Glyndebourne: Don Giovanni

Glyndebourne: Don Giovanni
Glyndebourne Touring Opera, Pablo González
Glyndebourne, Lewis. 30 October 2016

Following their ‘posh frocks and picnics’ summer opera Festival, Glyndebourne hit the road during the autumn taking a reduced Touring Opera programme to places like Milton Keynes, Canterbury, Norwich, Woking, and Plymouth in November and December. They start the tour with around six performances at Glyndebourne itself, with a more relaxed dress code than the Festival and without the 90 minute dinner interval. With a slightly less elevated cast accompanied by the ‘Glyndebourne Tour Orchestra’ (rather than the Festival’s usual team of the Orchestra of the Age of Enlightenment and London Philharmonic Orchestra), the sets and production are otherwise essentially the same as in the Festival. This year they are touring a revival of Jonathan Kent’s 2010 Festival production of Don Giovanni (with Revival Director Lloyd Wood) and a new production of Madame Butterfly.

I didn’t see the 2010 production of Don Giovanni, or this summer’s Festival revival, so for me this was a new show. Set in a post-Mussolini Italy, the broody set, designed by Paul Brown, is focused on a massive central cube that presents all four of its sides, plus different incarnations of the central space, to the audience. It is a powerful image, but not without potential issues. Its overpowering presence centre stage pushes most of the action to the front or the side of the stage: no bad thing in itself, but giving a rather cramped feeling Continue reading

Mozart: Piano Duets

Mozart: Piano Duets – Vol 1
Julian Perkins & Emma Abbate
Resonus  RES10172. 68’04

Mozart: Sonata in D, K381; Sonata in C, K521; Sonata in B-flat, K358, JC Bach: Sonata in A.

This is the first of two volumes of Mozart’s complete piano duets, played on original fortepianos by Julian Perkins & Emma Abbate. It was recorded in Finchcocks House, Kent, and was the last recording made their before the house was closed and much of Richard and Katrina Burnett’s important collection of early keyboard instruments was sold. These two pianos, together with another 12 instruments from the collection, remain within the Finchcocks Charity for Musical Education which will continue to sponsor research and training a new generation of early keyboard restorers, tuners and technicians.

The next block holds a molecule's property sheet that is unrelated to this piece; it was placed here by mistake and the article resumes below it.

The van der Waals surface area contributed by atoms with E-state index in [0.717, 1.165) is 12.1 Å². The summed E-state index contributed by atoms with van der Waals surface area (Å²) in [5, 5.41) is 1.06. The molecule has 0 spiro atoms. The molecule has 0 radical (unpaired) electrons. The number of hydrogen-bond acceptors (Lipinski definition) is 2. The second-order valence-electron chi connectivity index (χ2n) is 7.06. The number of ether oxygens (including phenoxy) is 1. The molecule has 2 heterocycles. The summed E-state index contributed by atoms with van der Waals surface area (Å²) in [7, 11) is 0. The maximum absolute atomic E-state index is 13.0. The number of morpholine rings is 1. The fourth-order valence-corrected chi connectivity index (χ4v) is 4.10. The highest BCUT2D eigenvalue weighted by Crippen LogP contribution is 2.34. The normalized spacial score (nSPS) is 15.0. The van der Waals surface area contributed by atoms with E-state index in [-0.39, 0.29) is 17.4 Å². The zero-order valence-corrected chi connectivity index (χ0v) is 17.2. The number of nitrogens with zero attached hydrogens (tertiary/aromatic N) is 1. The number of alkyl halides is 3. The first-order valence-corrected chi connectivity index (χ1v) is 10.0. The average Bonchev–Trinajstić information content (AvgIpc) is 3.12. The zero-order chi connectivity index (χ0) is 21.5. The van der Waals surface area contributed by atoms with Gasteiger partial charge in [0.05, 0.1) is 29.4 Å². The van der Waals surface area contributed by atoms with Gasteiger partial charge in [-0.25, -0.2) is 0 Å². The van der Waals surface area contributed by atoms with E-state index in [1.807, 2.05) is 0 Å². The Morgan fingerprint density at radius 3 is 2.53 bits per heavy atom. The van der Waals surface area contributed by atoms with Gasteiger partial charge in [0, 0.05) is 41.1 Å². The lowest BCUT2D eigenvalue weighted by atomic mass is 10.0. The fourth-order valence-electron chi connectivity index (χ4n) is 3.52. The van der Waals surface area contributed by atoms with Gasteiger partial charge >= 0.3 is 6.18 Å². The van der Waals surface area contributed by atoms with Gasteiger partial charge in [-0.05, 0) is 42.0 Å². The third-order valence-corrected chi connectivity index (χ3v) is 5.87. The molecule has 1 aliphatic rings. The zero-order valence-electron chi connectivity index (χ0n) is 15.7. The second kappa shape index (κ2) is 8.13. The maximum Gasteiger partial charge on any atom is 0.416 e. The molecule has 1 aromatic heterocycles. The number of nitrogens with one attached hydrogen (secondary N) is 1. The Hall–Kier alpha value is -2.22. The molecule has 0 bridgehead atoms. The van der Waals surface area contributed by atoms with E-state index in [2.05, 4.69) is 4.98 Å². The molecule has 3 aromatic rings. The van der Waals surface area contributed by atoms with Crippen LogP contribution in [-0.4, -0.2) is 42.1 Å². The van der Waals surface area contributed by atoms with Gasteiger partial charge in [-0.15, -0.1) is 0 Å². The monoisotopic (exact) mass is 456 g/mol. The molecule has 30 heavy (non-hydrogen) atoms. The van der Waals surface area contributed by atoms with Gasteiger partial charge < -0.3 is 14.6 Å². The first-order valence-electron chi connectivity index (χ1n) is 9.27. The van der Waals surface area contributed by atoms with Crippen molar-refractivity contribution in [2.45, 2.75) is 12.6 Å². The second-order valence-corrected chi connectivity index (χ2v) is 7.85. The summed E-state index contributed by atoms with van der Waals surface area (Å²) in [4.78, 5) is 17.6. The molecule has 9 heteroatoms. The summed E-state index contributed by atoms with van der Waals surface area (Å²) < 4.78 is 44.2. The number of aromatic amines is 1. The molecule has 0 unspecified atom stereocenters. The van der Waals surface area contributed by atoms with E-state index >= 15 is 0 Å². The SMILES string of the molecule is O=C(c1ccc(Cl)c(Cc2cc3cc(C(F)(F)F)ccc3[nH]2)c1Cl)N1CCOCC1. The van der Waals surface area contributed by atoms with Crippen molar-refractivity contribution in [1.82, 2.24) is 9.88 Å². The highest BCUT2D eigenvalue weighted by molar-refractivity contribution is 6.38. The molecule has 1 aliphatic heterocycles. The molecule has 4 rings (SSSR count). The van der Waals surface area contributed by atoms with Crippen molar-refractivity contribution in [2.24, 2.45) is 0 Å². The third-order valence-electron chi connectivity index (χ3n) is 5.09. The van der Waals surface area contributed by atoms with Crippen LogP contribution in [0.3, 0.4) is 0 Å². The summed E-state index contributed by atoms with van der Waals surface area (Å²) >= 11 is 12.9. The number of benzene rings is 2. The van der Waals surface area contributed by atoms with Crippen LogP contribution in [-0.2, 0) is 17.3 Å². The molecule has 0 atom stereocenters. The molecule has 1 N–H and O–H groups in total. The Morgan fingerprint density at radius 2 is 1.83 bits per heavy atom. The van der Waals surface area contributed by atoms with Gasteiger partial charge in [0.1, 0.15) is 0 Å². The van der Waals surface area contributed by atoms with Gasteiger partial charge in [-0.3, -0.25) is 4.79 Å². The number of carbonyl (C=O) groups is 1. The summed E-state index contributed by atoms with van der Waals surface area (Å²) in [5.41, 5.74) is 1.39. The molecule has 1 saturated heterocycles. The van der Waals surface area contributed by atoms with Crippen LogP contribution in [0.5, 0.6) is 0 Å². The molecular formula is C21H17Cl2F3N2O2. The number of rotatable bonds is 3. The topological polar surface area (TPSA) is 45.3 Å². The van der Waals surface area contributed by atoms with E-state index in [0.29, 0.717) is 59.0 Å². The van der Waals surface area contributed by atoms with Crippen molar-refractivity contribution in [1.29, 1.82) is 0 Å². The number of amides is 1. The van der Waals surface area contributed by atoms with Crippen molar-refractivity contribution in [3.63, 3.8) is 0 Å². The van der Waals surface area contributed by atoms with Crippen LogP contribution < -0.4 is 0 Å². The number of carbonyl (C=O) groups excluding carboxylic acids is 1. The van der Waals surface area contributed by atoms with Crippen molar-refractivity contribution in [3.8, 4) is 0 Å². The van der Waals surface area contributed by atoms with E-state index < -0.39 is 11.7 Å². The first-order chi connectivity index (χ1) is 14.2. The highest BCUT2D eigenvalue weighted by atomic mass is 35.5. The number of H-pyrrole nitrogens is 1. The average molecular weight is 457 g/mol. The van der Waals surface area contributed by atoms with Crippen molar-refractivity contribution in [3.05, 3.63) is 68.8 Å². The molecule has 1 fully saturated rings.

Although Mozart’s piano duets are a little-known part of his compositional output, they are a genre that he returned to throughout his life. They Continue reading

BBC Prom 9: Mozart & Mendelssohn

BBC Prom 9: Mozart & Mendelssohn
Le Cercle de l’Harmonie, Rosa Feola, Jérémie Rhorer
Royal Albert Hall, 22 July 2016 

Mozart: Symphony No 39, ‘Ah, lo previdi’; Mendelssohn: ‘Italian’ Symphony; ‘Infelice’.

Making their Proms début, the French period instrument orchestra, Le Cercle de l’Harmonie, their conductor and founder, Jérémie Rhorer, and the Italian soprano, Rosa Feola, presented a fascinating programme comparing music by Mozart and Mendelssohn. Perhaps because of what might have been seen as a fairly safe programme, this relatively unknown orchestra managed to achieve a full house of some 5000 people – quite an achievement. Regular Proms goers should have got used to period instrument orchestras in the vast expanse of the Royal Albert Hall, but newcomers expecting a wall of sound would probably have been surprised by the delicacy of the sound.

There is always a risk of trying to force the sound into the space but, sensibly, Continue reading

Mozart/Oliver: The Goose of Cairo

Mozart/Oliver: The Goose of Cairo
London Mozart Players
St John’s Smith Square. 14 April 2016

Billed as a ‘completion’ of Mozart’s unfinished opera, L’oca del Caïro, Stephen Oliver’s approach to the task of making Mozart’s remnants performable is more of a complete re-working of the original. The resulting two-act, 90 minute opera is half Mozart, half Oliver. It blends and merges the two distinct musical style in a compelling manner. Composed for, and first performed (fully staged) at the Musica bel Chiostro festival in Batignano in 1991 (a year before Stephen Oliver’s untimely death), this concert performance was its British premiere, and its first performance in a new English translation.